We had the chance to visit Northeast Elementary last week for a walkabout with Principal Liddy Coyle, and we loved what we saw. Students were at home in their forest edge home base, playing and learning, talking and laughing, moving their bodies, and developing their capacity to understand the world around them through direct experience.
One student and teacher were perched on log seats, writing under a canopy of bronze foliage. There was a sense of serenity, curiosity, and focus in the air, even as students played nearby.
A third grade class was exploring physics and the properties of liquids using nothing but water, paper cups, the natural grade of the asphalt, and a teacher’s ingenuity. Every student was fully engaged in the lesson. Thanks to a teacher’s willingness to step outside the familiar four walls and routines and take a chance, these students may never see this patch of asphalt in the same way again.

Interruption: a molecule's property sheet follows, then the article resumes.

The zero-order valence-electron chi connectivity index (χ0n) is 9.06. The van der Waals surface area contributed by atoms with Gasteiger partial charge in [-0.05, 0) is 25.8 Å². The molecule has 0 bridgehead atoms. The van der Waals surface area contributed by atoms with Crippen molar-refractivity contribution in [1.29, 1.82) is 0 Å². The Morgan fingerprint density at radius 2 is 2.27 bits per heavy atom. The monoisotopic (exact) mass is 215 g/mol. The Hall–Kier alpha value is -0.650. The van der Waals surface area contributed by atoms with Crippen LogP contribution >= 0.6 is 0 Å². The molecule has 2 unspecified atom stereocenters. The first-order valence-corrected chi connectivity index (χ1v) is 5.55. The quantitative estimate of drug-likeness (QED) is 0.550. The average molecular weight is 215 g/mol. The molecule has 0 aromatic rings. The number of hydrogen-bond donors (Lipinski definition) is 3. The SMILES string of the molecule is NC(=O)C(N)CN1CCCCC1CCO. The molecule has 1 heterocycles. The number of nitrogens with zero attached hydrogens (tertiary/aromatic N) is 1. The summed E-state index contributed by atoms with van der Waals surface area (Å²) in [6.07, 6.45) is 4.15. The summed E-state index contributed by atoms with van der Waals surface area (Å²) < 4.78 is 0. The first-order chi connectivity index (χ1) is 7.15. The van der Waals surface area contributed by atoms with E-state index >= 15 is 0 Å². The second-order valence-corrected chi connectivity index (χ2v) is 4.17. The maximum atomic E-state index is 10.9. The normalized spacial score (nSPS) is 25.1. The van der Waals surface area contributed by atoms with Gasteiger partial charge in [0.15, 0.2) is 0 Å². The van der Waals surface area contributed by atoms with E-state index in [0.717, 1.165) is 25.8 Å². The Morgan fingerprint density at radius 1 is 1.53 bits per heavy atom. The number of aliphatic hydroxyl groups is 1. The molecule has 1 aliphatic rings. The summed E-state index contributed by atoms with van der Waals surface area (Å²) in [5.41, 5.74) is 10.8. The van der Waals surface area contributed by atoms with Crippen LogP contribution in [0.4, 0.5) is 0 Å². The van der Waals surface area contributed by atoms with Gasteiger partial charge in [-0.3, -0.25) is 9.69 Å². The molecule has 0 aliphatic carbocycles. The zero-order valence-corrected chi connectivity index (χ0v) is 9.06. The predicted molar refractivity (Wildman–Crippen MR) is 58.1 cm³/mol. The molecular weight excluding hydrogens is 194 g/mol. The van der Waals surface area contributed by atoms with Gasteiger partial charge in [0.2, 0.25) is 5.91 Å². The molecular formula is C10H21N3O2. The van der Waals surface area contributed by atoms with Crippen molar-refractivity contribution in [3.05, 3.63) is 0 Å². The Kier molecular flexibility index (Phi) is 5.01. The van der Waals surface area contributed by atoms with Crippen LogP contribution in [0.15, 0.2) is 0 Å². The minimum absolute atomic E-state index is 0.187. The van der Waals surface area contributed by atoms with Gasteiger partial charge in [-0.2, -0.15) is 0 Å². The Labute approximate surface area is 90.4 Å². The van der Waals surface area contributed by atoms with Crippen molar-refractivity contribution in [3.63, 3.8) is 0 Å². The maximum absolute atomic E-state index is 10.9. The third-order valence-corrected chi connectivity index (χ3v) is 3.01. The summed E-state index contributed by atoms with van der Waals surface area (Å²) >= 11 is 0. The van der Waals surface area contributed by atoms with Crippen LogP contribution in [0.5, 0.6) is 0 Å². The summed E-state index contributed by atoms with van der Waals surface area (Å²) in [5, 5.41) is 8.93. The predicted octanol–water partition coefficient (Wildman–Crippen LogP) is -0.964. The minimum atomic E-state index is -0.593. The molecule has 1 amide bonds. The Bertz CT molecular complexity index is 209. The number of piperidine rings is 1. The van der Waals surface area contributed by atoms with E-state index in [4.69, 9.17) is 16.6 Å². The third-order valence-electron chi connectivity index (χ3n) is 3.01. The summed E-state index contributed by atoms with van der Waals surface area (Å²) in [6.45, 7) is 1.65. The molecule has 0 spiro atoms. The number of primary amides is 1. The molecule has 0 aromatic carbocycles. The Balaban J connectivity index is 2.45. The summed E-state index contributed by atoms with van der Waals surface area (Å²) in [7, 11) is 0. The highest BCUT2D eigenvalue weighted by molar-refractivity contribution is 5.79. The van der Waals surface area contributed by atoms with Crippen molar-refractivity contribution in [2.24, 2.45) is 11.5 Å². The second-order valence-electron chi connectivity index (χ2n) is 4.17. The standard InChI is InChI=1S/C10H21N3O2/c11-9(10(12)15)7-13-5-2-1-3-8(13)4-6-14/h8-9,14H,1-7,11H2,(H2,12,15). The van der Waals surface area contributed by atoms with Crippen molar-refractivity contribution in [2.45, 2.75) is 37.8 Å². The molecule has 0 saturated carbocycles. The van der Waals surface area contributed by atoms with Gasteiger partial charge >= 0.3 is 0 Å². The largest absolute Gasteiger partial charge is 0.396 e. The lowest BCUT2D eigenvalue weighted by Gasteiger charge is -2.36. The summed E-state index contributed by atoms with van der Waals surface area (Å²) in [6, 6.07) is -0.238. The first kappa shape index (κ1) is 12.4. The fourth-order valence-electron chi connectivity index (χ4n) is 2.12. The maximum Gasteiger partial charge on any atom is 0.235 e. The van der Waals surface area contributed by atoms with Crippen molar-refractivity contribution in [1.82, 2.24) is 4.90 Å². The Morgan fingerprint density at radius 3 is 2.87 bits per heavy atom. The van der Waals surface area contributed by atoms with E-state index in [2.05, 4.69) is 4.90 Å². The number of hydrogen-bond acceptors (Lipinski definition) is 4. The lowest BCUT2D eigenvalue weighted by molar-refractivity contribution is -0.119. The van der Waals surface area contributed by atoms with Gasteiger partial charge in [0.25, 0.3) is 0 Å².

Schools and teachers all over the nation have faced inordinate challenges this year. And, the ICG team knows from experience that teaching outside can be time consuming, messy, and logistically challenging. It can be quite intimidating for those new to the practice.
Yet learning outdoors can also be inspiring, rewarding, and extremely effective for improving equitable outcomes across academic achievement, social-emotional and physical health measures.
The ICG team acknowledges the dedication and exceptionally hard work teachers face daily, not only to keep their students safe, but to help them become educated, informed citizens and leaders. We look forward to sharing inspiring stories of what is working and what is challenging in Ithaca’s outdoor learning in the months ahead.
In case you missed it, take a look at the October 27 article at YouthToday.org (link opens in a new tab): Ithaca Children’s Garden, Schools show how to get kids outside for happiness and joy.